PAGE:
The artist recalls a time when she lost her way in the forest and her cell phone ran out of power, imagining what the experience of walking outdoors in the past would look like. It can also be related to the notions of “bewilderment” described by Jack Halberstam in his 2020 book Wild Things: The Disorder of Desire.

We can find several expressions there that stem from encounters with an untamed nature that defies man-made systems of morality and normalisation, creating “disorientation” rather than providing tools to monitor the “other”. Halberstam also looks at different ways of understanding humans’ binary relationships with nature, illuminating past attempts to domesticate it and looking at the modalities of the wild and desire through a queer lens.

As explored in the work of Kiełczyńska, Białowieża is also a site of the other—an unknown, unpredictable, and unstable environment in which everything can occur; it can serve as a refuge as well as a danger. The act of recognising the wilderness as something to tame leads to aberrations, or rather disastrous consequences, neglecting the living layers of Białowieża, including the lives of humans. Her long-drawn investigation of the eponymous forest manifests this reflection on our perception and interaction with the natural world.

By revisiting the mythical forest, the artist reflects on the transition from a rural to an urban mentality, a reminder of an early moment in her life. She speculates on alternatives to the formerly agriculturally-oriented society, which has now been transformed into an information society. This transition has led to a binary relationship between humans and nature. This relationship often alienates them from it, viewing nature through the filters of investment potential rather than recognising it as having its own subjectivity or as the driving force of the carbon cycle, which allows the forest to constantly decay, mutate, and revive.

The words articulated in Kinga Kiełczyńska’s Reductionist Art Manifesto (2009), stating, ‘There is too much art on the planet, and it needs to be reduced,’ resonate with the reduced number of works presented in the exhibition. In the approach proposed by Białowieża Chapter 3, the laconic exhibition serves not only as a contemplative space but also as a metaphor for our dystopian present. In this case, the artist’s installation reflects a world where nature, subjected to human control, leads to a disconnect. We can interpret it as a warning, reflecting the reduction of the wild around us. Shall we see it as a cautionary tale or mirror of today’s view of Białowieża?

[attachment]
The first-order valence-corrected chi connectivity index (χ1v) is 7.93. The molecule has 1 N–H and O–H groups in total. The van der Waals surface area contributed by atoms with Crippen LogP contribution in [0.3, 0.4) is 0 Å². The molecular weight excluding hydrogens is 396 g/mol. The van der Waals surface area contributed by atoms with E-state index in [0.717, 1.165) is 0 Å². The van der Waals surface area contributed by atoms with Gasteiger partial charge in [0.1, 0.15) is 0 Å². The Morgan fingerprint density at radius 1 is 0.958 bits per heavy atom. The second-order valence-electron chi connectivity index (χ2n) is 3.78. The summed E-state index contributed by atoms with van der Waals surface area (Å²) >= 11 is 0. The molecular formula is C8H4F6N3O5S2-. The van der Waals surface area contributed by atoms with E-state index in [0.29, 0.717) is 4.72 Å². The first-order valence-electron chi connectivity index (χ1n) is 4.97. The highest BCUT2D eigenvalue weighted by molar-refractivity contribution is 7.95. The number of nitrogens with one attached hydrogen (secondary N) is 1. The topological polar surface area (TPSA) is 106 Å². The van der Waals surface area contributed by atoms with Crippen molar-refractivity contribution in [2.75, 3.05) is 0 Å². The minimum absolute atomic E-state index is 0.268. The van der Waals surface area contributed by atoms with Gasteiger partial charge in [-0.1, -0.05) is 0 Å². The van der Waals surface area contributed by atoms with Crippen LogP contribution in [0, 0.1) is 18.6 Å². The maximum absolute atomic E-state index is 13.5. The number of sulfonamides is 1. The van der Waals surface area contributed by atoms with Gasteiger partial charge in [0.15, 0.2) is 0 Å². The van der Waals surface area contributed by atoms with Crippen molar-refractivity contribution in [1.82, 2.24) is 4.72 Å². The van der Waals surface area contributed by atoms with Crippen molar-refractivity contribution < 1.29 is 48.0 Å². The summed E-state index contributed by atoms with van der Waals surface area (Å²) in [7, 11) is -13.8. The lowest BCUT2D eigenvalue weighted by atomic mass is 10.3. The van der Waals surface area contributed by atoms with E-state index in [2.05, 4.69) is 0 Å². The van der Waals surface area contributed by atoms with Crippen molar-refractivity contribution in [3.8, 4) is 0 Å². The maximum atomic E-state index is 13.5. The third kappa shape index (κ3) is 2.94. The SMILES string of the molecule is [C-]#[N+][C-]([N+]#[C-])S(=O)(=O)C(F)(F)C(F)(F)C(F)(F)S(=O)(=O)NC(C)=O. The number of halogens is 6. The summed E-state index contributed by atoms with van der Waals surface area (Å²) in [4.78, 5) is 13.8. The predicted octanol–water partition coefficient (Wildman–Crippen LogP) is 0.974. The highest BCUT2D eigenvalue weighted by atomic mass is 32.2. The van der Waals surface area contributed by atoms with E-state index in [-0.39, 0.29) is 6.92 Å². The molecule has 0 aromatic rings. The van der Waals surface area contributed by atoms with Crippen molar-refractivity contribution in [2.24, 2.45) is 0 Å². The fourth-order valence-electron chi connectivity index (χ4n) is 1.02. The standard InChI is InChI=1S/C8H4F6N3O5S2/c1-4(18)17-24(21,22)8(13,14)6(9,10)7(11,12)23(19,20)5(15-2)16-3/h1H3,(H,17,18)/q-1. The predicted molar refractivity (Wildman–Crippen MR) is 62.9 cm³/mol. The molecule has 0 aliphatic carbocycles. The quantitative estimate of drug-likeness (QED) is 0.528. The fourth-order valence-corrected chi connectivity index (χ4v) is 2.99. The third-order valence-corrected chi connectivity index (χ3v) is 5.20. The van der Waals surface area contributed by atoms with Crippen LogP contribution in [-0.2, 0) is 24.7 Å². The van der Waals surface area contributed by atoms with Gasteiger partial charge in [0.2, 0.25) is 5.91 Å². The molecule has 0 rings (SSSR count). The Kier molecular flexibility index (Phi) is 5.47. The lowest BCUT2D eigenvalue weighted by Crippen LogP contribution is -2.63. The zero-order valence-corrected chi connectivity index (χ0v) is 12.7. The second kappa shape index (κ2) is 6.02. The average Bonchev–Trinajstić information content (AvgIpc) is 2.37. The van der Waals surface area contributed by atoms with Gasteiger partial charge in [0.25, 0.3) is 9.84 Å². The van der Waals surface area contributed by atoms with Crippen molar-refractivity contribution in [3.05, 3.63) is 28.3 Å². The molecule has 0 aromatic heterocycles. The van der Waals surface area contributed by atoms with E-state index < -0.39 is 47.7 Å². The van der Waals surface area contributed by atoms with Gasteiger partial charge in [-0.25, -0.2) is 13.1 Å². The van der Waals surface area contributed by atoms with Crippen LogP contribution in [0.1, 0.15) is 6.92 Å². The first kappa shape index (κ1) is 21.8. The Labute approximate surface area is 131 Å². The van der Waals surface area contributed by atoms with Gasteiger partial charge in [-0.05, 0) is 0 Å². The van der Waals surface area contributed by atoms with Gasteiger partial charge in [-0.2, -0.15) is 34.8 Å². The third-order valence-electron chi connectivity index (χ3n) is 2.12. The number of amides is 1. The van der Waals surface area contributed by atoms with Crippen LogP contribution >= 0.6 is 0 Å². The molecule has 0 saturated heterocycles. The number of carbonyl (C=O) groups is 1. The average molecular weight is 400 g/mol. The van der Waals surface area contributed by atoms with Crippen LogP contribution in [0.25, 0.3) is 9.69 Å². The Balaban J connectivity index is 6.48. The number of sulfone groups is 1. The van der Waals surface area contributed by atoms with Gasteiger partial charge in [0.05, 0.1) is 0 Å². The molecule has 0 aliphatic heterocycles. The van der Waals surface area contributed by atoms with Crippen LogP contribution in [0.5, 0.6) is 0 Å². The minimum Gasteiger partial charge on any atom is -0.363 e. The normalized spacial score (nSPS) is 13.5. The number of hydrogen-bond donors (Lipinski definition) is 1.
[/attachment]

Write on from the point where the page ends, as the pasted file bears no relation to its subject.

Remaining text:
Romuald Demidenko


Kinga Kiełczyńska’s exploration of the wild in Białowieża, Chapter 3, builds on her previous work showcased at exhibitions like Place of Power during NOT FAIR, Warsaw, and Białowieża: Ebay Meditation Room in Berlin (both 2017).
Together with Ernst Logar, Kiełczyńska is currently a recipient of the On the Road Again grant from the Austrian Ministry of Foreign Affairs and the Austrian Cultural Forums, in cooperation with the Künstlerhaus Vereinigung Wien, investigating the speculative lifestyle of a post-oil society.


Białowieża: Ebay Meditation Room

Place of Power

Kinga Kiełczyńska

Romuald Demidenko